Want to know what these daily verses are all about? Read here to learn what inspired this practice on my birthday post, November 1st.

Daily Verse 11.14.20—Nature’s Clock

Posted November 14th, 2020

I recently spent some time on a coastal island in Maine. It was off-season, mid-week, and nothing fancy. I got the impression I was the only one who didn’t live full-time on the island, and I felt more like a quiet observer than a tourist as a result. This was the sort of island whose economy naturally centered on the tides and ocean around it. I watched the fishing boats head out into the early morning fog, with traps being set, checked, and hauled. It seemed like hard and solitary work, but when I thought about it a bit more, I realized the reverence these people had for the sea—her fickle moods, her every-changing channels, and her power to both create and weather constant storms—was their constant companion.

Having married a potato farmer’s son from Northern Maine whose parents scraped a living from the soil year after year, I had heard stories about working with the rhythms of nature to appreciate how hard it can be. And having lived in Maine for over twenty-five years and visited island communities like this before, this wasn’t an entirely new revelation about working in concert with the natural world.

But something about 2020 has radically altered my relationship to time, it seems—it feels disorienting, uncertain and not reliable, like one of those cartoon clocks where the dials spin around and around senselessly. Unlike the soil and the seasons of the earth that my husband’s family relied upon, my time on the island reminded me of the water that surrounds and shapes our land, and how her clock cannot be contained or managed by us, no matter how hard we try. The water will always find her way forward and down, in her own way, in her own time. It’s her nature. Maybe someday soon our oceans will help us to remember just how fluid the nature of time is. And we will be the wiser for it, taking her lead.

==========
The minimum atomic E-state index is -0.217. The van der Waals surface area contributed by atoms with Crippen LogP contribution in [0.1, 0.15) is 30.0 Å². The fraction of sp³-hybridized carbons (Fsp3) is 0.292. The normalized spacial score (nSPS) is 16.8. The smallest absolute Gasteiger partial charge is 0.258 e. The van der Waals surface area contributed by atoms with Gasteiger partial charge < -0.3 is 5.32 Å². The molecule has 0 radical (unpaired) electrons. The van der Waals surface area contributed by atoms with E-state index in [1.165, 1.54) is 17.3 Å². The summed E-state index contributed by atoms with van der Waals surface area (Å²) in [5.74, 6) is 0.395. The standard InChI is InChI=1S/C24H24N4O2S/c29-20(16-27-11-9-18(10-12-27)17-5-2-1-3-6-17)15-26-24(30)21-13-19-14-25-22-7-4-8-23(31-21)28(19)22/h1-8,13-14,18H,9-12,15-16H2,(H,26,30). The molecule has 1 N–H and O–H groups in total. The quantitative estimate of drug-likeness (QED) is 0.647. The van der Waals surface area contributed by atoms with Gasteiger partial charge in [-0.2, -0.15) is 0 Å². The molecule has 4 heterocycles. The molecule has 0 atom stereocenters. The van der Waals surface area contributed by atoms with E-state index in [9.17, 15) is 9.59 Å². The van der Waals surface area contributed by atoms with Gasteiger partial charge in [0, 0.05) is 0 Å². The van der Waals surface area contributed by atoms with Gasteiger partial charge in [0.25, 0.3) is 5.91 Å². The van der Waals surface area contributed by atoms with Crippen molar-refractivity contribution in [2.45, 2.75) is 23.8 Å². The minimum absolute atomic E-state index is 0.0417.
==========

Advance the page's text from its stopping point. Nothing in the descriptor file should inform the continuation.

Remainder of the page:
Want to know what these daily verses are all about? Read here to learn what inspired this practice on my birthday post, November 1st.

Daily Verse 11.13.20—The Golden Buddha

Posted November 13th, 2020

There is this story I always reach for when I feel like I’m not enough. Apparently years ago, a team of art historians were brought in to restore this massive Buddha statue. While they were trying to transport it to an indoor location, it cracked. Unable to determine the extent of the damage in the rain, they put a tarp over it to protect it and returned the next day to look at it more closely in the sun. What they discovered was that there was something bright reflecting from inside the crack. Upon a closer examination, they soon learned the Buddha was, in fact, solid gold. It was believed the golden Buddha had been encased in a mixture of mud, dung and straw in order to disguise its value during wartime or to discourage theft. The team that had been hired to restore this ancient relic, soon learned its real work was to pick away the shit that had been covering the gold.

I think about that story a lot—how much effort we exert “keep up the shit” that masks our real beauty and our true value. And how sometimes what’s needed is not to preserve something, but to crack it open to see what lives inside it that we might have long-since forgotten about.

 

Want to know what these daily verses are all about? Read here to learn what inspired this practice on my birthday post, November 1st.

Daily Verse 11.12.20—Quiet Magic

Posted November 12th, 2020